Pu Zhiqiang's words on Weibo will not incite ethnic hatred. But his criminalization will. If the authorities indulge a minority of Han Chinese making hate speech toward Uyghurs online, while on the other hand prosecuting a human rights lawyer like Pu Zhiqiang, it delivers a message to the Uyghur people: if any Han Chinese advocate for Uyghur people's equal rights, the authorities will criminalize and punish such an act.

In terms of the charge of “picking quarrels and provoking a disturbance”, Zhang pointed out that the two so-called victims were public figures and should face public criticism.

Shen Jilan, born in 1929, has been a representative of the National People's Congress since 1954 and is considered by many netizens to be a rubber stamp of the communist party as she has never voted “no” in Congress throughout her 12 terms of service; some of those votes have seemed contradictory given her past record.

Pu Zhiqiang's comment on Shen was made on January 31, 2013:


In addition to luck and bloodline, the fact that Shen Jilan could become a representative [of the National People Congress, NPC] and Mao Xinyu could become a committee member [of the National Committee of the Chinese People's Political Consultative Conference, CPCCC], depends on the ability to act stupid and the genuine attribution of stupidity. It shows that NPC and CPCCC are nothing. If you want to become a fish in the water, just act stupid or be stupid. I don't expect committee member Mao to become smart, and can only put my hope in old lady Shen: Life is as light as a feather and death is as heavy as a mountain. Your death will be great. You are 84 years old and have been representative for 60 years. Once you lie down, you will be covered with beautiful words and honored as a heroine. What do you think?

As for Tian Zhenhui, the propaganda chief at the National Railway Research and Design Institute, Pu did not mention her name in his post on July 29, 2011 when he commented on a press conference regarding the deadly Wenzhou Train collision. The press conference was hosted by Tian and was assumed to address the signal system problem that directly led to the train collision. In the 20 minute press conference, Tian refused to answer some 20 questions, saying that it was technical and asked the reporters to search for the answer online. Many netizens called the occasion “the most insincere press conference in history”. Pu was among Weiboers making fun of the conference.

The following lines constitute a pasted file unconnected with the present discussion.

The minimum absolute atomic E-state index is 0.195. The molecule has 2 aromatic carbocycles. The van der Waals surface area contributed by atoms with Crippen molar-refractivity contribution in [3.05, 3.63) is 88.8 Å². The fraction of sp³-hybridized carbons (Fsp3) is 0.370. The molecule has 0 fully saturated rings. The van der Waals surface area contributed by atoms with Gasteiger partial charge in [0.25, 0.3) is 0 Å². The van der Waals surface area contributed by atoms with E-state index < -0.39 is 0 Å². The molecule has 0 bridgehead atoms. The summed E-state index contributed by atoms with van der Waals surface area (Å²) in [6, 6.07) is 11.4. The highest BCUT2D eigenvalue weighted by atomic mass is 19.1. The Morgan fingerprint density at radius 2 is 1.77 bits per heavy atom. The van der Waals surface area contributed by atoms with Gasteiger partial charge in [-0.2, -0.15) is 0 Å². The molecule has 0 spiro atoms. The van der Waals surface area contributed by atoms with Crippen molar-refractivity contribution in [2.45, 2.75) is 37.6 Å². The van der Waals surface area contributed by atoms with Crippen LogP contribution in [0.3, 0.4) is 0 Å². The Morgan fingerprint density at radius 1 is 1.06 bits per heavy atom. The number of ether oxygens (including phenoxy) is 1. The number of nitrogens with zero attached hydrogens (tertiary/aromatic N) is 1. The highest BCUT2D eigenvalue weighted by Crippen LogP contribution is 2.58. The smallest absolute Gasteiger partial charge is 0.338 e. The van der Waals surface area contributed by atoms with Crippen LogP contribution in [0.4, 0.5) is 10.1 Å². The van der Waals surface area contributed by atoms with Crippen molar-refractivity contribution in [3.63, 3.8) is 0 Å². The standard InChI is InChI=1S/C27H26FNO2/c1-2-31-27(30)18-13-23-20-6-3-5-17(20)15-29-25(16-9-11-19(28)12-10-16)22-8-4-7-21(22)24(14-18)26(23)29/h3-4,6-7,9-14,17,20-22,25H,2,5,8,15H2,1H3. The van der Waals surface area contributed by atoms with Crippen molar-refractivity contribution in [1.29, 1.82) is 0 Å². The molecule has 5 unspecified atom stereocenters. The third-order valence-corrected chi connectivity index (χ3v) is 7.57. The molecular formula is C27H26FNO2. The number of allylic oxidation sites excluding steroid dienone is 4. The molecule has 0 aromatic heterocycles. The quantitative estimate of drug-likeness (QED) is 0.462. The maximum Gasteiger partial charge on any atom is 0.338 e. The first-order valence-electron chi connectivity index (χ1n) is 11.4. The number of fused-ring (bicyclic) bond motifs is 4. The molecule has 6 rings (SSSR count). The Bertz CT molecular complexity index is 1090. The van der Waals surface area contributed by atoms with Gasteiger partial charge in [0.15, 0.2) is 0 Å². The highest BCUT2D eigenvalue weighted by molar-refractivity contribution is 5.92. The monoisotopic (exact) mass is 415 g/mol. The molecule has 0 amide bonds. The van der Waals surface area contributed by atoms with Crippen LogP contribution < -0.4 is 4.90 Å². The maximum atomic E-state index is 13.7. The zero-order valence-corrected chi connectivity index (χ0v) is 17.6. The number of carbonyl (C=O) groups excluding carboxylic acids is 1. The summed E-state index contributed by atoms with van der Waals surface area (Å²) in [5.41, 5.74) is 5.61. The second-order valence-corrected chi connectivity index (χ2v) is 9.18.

Zhang concluded:


The two dozen messages that incriminate Pu Zhiqiang are criticism of government policy and public figures (including civil servants). Such speech is a basic right of citizens. If the comments are to serve as evidence, they can prove two things: 1. Pu Zhiqiang is not guilty; 2. Beijing police and the prosecutors’ accusations are pure persecution of speech.

On Twitter, @yuxianxian pointed out that even if Pu did insult Shen and Tian, it should be a civil defamation case rather than a criminal one:

This is strange. If Pu Zhiqiang insulted Shen Jilan and Tian Zhenhui, the indictment should come from them rather than the court. It is similar to the case of Sullivan suing The New York Times, how could it turn into a case between the police of the Montgomery city and The New York Times?

All online comments concerning Pu Zhiqiang's prosecution are deleted by China's web censors within seconds. News and analysis website China Digital Times backed up a few, such as:


-The shutting down of Weibo would make the government look bad on freedom of expression. Hence, it criminalizes individuals for their speech so that you are afraid to speak their mind. This is also part of the heavy-handed policy on Internet control.
– According to the Procuratorate's argument, all Weibo users are criminal suspects.

The official persecution of intellectuals for their writings, known as the “literary inquisition“, has a long history in China. Pu Zhiqiang's case marks a new era: the Weibo inquisition. News site reposted a popular online comment:

Copy from Weibo: Pu Zhiqiang's case gives birth to a new term: “Weibo inquisition”. It is an evolution of “literary inquisition” and will be recorded in history.